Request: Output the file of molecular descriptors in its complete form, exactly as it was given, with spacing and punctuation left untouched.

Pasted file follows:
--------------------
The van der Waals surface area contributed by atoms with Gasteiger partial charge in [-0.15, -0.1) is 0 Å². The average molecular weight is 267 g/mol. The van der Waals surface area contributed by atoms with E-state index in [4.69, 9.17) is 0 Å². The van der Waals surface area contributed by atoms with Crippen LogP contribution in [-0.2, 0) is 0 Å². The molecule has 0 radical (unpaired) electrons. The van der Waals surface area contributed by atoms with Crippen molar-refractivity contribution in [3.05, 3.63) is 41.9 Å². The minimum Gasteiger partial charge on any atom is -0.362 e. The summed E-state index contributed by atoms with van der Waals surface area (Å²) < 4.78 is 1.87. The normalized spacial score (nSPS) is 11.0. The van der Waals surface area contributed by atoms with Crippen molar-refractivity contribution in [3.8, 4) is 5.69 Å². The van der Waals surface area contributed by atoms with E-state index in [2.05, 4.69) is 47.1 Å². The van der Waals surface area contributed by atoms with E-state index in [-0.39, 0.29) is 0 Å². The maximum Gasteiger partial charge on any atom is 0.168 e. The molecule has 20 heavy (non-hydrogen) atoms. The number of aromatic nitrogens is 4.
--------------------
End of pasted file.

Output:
The van der Waals surface area contributed by atoms with Gasteiger partial charge in [-0.15, -0.1) is 0 Å². The average molecular weight is 267 g/mol. The van der Waals surface area contributed by atoms with E-state index in [4.69, 9.17) is 0 Å². The van der Waals surface area contributed by atoms with Crippen LogP contribution in [-0.2, 0) is 0 Å². The molecule has 0 radical (unpaired) electrons. The van der Waals surface area contributed by atoms with Crippen molar-refractivity contribution in [3.05, 3.63) is 41.9 Å². The minimum Gasteiger partial charge on any atom is -0.362 e. The summed E-state index contributed by atoms with van der Waals surface area (Å²) < 4.78 is 1.87. The normalized spacial score (nSPS) is 11.0. The van der Waals surface area contributed by atoms with Crippen molar-refractivity contribution in [3.8, 4) is 5.69 Å². The van der Waals surface area contributed by atoms with E-state index in [2.05, 4.69) is 47.1 Å². The van der Waals surface area contributed by atoms with E-state index in [-0.39, 0.29) is 0 Å². The maximum Gasteiger partial charge on any atom is 0.168 e. The molecule has 20 heavy (non-hydrogen) atoms. The number of aromatic nitrogens is 4.